Have a flash drive and want to backup your Linux configuration files and settings? If so, we can help! Follow along as we go over two easy ways to back up Linux settings and configuration files to flash drive!
Note: for best results, please use a USB flash drive of at least 4 GB in size. Configuration folders often carry a lot of data, and a small flash drive likely will not be able to handle all of the files.
Method 1 – Back up with Tar
Backing up your Linux settings with the Tar command is a good idea if you’re in a hurry, as it’s a quick process. To create a backup, start by opening up a terminal window. You can do this by pressing Ctrl + Alt + T or Ctrl + Shift + T on the keyboard.
With the terminal window open, use the Tar command to compress the ~/.config/ folder, as it’s the directory where most applications store their settings.
tar czvf linux-settings.tar.gz ~/.config/
Running the above command will output a TarGZ archive file with most of your Linux configurations.
From here, plug in your flash drive into the USB port on your Linux PC. Then, open up the file manager and place linux-settings.targ.gz on it.
Back up other settings folders with Tar
Backing up the ~/.config/ folder to a TarGZ archive is a good way to ensure most of your Linux settings are backed up. That said, not every program stores its setting files there. Some just use the ~/ directory instead. So, if the first backup didn’t get everything, try this one instead.
tar czvf linux-settings.tar.gz ~/
Encrypt Tar backup
Linux settings often contain sensitive information, including passwords, bookmarks, etc. If you’re backing up your Linux settings via Tar to a flash drive, you may want to encrypt the backup as well.
The easiest way to create a backup on Linux is by using the GPG tool. To start the encryption process, use the following gpg command below.
gpg -c linux-settings.tar.gz
With the archive encrypted, delete the unencrypted file.
Restore Tar backup
To restore a Tar backup, follow the step-by-step instructions below.
Step 1: Plug in your flash drive into the USB port, and drag the “linux-settings.tar.gz” archive to your home directory (/home/username/).
Step 2: Use GPG to decrypt the TarGZ, if you need to.
Step 3: Restore the backup.
tar xzvf linux-settings.tar.gz -C ~/ --strip-components=2
Method 2 – Back up with Deja Dup
Deja Dup is an excellent tool for those looking to create a backup on a Flash drive but don’t want to deal with the terminal. It’s an easy to use app that saves your settings in a couple of clicks.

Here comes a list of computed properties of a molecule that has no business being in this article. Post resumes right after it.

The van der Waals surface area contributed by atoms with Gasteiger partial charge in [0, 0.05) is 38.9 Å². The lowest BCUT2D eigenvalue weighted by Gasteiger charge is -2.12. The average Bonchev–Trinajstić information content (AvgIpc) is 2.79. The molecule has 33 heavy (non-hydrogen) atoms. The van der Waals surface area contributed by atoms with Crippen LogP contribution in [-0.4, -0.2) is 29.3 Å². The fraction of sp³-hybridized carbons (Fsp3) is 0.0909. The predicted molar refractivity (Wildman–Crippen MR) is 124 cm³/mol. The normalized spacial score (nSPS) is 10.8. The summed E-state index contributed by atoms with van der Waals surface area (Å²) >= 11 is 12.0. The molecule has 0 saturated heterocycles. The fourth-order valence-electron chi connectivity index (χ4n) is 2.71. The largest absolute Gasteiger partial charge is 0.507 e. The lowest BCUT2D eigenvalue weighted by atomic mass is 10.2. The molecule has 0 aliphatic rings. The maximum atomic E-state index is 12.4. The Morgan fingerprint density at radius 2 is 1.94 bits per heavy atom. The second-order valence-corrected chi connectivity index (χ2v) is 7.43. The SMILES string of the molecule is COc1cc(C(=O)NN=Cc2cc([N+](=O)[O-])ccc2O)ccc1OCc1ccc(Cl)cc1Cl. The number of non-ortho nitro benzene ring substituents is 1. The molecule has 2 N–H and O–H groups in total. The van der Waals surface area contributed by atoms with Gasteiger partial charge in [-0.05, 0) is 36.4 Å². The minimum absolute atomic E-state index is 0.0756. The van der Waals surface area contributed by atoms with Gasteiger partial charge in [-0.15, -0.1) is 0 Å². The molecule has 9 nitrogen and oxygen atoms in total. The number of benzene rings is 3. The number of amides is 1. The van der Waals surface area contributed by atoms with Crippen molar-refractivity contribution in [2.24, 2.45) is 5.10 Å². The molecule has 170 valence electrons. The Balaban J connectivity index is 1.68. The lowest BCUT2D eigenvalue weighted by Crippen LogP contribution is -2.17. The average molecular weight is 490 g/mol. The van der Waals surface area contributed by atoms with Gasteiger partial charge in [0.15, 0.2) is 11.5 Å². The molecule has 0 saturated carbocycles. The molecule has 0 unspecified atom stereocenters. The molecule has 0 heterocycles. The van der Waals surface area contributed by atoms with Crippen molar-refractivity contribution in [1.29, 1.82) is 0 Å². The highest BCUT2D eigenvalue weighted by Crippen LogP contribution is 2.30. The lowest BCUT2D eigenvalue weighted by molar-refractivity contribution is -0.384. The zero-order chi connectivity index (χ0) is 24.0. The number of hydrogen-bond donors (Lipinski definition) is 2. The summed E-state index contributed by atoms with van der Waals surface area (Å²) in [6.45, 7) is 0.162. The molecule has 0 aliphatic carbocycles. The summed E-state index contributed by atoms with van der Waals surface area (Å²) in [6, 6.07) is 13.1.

Using the Deja Dup backup tool requires that you install the program. So, before we continue, click here to learn how to install the app. Then, once it’s up and running, plug in your flash drive.
Once the USB flash drive is plugged in, click on “Storage location” in the Deja Dup app. Then, locate the drop-down menu and click on the option labeled “local folder.”
Upon clicking on the “local folder” option, a file-browser window will appear. Use it to browse to the main folder of your flash drive. Then, click OK to add it to Deja Dup as the storage location.
Add folders to save
With the storage location set to your flash drive, it’s time to set the folder to backup. In the app, locate “Folders to save” and click on it with the mouse. Once there, click the “+” sign to bring up the file browser.
In the file browser, ensure that you have hidden folders enabled and add ~/.config/. Alternatively, if you can’t enable hidden files, or want to back up more than just the ~/.config/, feel free to add ~/ instead.
Start the backup
Backing up to a flash drive with Deja Dup is very easy. To do it, click on “Overview.” Then, find the “Back up Now” button and click on it to start the backup. Be sure to check the “encrypt” box if you’d like to keep your backup secure.
Restore the Deja Dup backup
To restore your backup from a flash drive, plug in the device to a USB port. Then, open up Deja Dup. With the Deja Dup app open on your Linux PC, click on “Storage” location.
Using the drop-down menu, configure Deja Dup to use your USB flash drive as a storage location.
After configuring the Deja Dup application to recognize your USB flash drive, make your way to the “Overview” area. Then, click on the “Restore” button to restore your configuration files to their original locations.